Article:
Inside the Accelerator: Challenges to unlocking the potential of IPTsc to fight malaria

Africa school children stock

This story is part of our Inside the Accelerator series, which provides insight into the interventions that we’re currently exploring. Our Accelerator is our engine for new program development — it’s where we explore untapped opportunities, testing evidence-based interventions to find out which have the greatest potential for cost-effective impact and then scaling those that do. 

This World Malaria Day, we’re calling attention to one group that has been largely neglected in the decades-long fight against malaria: school-age children.  

Most malaria prevention and treatment strategies are focused on two populations that are most vulnerable to the disease – pregnant women and children under five years old. But 200 million school-age children are also at risk for malaria, and their risk comes with severe health impacts and long-term educational and economic setbacks due to missed school days. 

Research shows that school-age children may play a big role in malaria transmission. They’re carriers of the disease — meaning that many are infected with the malaria parasite, even if they’re asymptomatic, and they can transfer the parasite to mosquitos that bite them, perpetuating the cycle of infection. A range of studies have estimated the proportion of  infections that school-age children drive at the community level – like this model in Uganda that indicates they may contribute to 60% of all new infections, despite comprising only 30% of the population. This data makes it all the more urgent that we turn our attention to this group if we are to reduce the global burden of malaria. 

Our Accelerator is built for global health challenges like this. Our rigorous six-stage process takes a hard look at the most promising health solutions for neglected issues. We dive into evidence, test interventions in the real world, and only scale what meets our high thresholds for impact and cost-effectiveness. And when we say rigorous, we mean it — only a fraction of interventions that enter our Accelerator pipeline make it to the final stage, but those that do have our full vote of confidence.  

While other organizations fighting malaria focus on pregnant women or children under five, our Accelerator team is evaluating a school-based intervention called intermittent preventive treatment of malaria in school-age children (IPTsc).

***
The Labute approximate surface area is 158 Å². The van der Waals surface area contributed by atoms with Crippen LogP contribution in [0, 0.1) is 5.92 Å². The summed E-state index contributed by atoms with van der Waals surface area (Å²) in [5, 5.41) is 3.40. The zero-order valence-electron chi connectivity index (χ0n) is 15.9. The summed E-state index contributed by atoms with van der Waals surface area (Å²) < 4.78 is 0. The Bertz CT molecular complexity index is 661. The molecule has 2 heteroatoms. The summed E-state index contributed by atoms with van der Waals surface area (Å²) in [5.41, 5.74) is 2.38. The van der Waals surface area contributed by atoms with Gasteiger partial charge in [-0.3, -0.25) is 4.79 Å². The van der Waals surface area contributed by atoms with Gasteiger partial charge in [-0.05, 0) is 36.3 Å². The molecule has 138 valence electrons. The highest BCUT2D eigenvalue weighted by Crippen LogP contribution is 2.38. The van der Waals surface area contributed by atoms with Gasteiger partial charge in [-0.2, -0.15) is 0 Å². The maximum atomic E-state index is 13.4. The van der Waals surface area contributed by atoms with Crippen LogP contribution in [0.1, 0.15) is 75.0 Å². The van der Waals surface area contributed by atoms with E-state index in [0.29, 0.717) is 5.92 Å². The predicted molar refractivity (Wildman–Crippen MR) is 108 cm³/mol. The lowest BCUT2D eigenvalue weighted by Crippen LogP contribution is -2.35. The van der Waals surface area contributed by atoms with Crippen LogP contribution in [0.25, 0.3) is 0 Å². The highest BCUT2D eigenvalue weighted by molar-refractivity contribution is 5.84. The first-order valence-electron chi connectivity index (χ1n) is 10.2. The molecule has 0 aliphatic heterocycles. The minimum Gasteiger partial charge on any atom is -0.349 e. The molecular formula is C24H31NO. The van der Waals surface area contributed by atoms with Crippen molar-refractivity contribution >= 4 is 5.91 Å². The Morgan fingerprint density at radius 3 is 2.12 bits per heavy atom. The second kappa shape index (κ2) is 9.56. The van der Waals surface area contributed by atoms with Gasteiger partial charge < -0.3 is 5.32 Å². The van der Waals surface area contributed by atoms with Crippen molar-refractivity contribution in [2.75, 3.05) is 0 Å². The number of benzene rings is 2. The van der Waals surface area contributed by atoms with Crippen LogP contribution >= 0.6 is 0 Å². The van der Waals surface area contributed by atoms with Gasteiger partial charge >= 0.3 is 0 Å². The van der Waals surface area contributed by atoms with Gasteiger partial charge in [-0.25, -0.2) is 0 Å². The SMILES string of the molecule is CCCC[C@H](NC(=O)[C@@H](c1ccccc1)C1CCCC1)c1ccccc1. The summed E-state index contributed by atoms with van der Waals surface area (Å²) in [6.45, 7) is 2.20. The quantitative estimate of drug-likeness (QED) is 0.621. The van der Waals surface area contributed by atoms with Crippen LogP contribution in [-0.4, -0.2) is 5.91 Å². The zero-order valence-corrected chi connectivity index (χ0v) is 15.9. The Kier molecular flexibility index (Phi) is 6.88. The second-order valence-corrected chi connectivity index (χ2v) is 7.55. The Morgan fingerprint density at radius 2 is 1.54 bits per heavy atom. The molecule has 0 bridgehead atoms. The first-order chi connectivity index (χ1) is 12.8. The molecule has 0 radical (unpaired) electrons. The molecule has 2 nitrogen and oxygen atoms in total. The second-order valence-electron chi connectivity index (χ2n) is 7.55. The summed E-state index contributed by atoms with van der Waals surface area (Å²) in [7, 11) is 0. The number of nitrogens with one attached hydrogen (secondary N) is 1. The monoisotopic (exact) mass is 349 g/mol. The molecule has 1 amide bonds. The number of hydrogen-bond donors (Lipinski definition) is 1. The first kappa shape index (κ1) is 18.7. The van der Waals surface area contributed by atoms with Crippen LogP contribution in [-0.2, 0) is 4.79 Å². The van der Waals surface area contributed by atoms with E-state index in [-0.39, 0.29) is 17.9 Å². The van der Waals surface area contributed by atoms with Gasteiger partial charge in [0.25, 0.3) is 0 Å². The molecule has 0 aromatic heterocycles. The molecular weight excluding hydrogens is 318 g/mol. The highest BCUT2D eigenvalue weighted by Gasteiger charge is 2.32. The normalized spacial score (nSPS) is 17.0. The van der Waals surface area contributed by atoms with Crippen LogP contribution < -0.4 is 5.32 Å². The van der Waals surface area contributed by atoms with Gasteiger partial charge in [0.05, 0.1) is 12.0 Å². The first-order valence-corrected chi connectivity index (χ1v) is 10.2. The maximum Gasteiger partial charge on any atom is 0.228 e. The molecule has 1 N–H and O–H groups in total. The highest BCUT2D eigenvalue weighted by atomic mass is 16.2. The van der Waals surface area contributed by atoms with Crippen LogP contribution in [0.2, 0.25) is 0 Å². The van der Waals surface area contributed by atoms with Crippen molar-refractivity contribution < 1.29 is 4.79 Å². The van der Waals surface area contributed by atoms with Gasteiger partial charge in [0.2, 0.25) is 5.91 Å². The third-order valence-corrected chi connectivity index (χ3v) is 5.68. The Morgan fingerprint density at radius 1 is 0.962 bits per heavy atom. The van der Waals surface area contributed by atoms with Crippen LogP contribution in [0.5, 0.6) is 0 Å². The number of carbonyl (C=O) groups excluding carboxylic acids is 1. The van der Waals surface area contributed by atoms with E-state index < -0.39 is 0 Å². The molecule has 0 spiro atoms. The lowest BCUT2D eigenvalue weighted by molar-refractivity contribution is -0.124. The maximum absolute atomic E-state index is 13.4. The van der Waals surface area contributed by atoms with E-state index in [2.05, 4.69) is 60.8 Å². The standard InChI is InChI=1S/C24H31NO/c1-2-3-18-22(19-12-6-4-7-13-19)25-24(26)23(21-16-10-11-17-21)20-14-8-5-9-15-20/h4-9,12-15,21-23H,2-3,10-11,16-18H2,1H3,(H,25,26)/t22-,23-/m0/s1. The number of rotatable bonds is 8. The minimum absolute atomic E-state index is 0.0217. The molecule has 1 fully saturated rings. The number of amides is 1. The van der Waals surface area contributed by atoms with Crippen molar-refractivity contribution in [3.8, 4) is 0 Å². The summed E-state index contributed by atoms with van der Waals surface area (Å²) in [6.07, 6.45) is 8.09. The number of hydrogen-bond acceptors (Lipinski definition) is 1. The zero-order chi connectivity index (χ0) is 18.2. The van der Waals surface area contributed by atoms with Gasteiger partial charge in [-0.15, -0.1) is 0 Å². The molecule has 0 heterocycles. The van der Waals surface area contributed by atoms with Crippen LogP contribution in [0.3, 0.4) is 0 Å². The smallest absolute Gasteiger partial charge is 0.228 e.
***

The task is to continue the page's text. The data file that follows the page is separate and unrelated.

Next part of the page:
As of April 2024, IPTsc is paused in Accelerator stage 4 (scope and design). We are optimistic about its evidence-based potential in fighting malaria, but find that many questions about its cost-effectiveness are currently unanswered. And those questions are critical to understanding the bigger picture impact of IPTsc.

Evidence shows the proven power of IPTsc in combating malaria

IPTsc involves regularly providing a full course of anti-malarial drugs to school-age children regardless of their infection status. The treatment would be given to children while they’re at school — an effective delivery model that we’ve used to reach millions of children with preventative health interventions — once a school term, for three terms each year, depending on local transmission patterns. There are dual benefits – children would be simultaneously treated for malaria if they have it and protected against further infection for a period of time.

The routine provision of anti-malarial medication has been shown to help at-risk children avoid contracting the disease. Seasonal malaria chemoprevention has been implemented successfully in the Sahel region, and is so cost-effective that it’s ranked as a GiveWell top charity. But it’s specifically targeted to children under five, not school-age children – and only administered during high transmission seasons.

Our evidence review found that IPTsc is highly effective in reducing the burden of malaria. 

Research indicates IPTsc can reduce the prevalence of clinical malaria – cases where patients are presenting malaria symptoms – by 50%, and parasite infection by 54%, as well as anemia by 15%. And because school-age children may act as a reservoir that perpetuates transmission, initial evidence suggests that treating them may result in a 15% community-level reduction in disease. That is very important for reducing mortality of more vulnerable groups, like children under five, who make up 80% of all malaria deaths in sub-Saharan Africa.